In certain cases, a person who is not a biological parent of a child may be deemed to be a parent in the eyes of the law, and therefore may be responsible for the financial support of the child. For example, a step-parent who has been involved in a child’s life may be responsible for supporting that child in case of a separation or divorce.

The following are some of the questions considered by the court in determining whether a parent-child relationship exists:

  • Does the child participate in family activities in the same manner as the biological children?
  • Were the children all treated the same?
  • Were financial provisions made for the child? (For example, were the child’s expenses paid for out of a joint bank account?)
  • Does the parent in question discipline the child?
  • Does the parent in question represent to the child, family, or others, either implicitly or explicitly, that they are a parent to the child?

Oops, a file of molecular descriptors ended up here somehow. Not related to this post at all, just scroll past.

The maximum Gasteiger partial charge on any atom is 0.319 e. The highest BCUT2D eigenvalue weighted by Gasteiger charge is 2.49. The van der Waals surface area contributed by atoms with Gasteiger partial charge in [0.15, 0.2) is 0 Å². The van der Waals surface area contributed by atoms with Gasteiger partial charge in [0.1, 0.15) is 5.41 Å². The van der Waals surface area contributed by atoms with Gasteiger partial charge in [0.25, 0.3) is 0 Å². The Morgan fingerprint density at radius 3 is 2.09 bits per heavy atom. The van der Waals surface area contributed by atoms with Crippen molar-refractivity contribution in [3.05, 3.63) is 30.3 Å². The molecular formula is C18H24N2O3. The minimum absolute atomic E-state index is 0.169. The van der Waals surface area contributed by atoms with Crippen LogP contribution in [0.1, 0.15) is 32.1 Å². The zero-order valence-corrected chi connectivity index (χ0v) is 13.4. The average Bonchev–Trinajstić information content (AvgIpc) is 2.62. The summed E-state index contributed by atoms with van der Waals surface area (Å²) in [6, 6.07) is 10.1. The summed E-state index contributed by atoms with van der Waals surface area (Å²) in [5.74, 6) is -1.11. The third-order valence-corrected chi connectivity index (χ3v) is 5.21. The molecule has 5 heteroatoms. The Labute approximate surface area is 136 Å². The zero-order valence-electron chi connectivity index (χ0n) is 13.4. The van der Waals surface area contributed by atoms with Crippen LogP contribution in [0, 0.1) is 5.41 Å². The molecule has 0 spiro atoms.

• What is the nature of the relationship with the absent biological parent?

The court will look at the specifics of the situation and nature of the relationship between the alleged parent and the child to determine if that person is in “locis parentis” (factors as noted above). The child’s perspective is important, but is not definitive. Ultimately, a non-biological parent cannot unilaterally terminate a parental obligation once it has been established.

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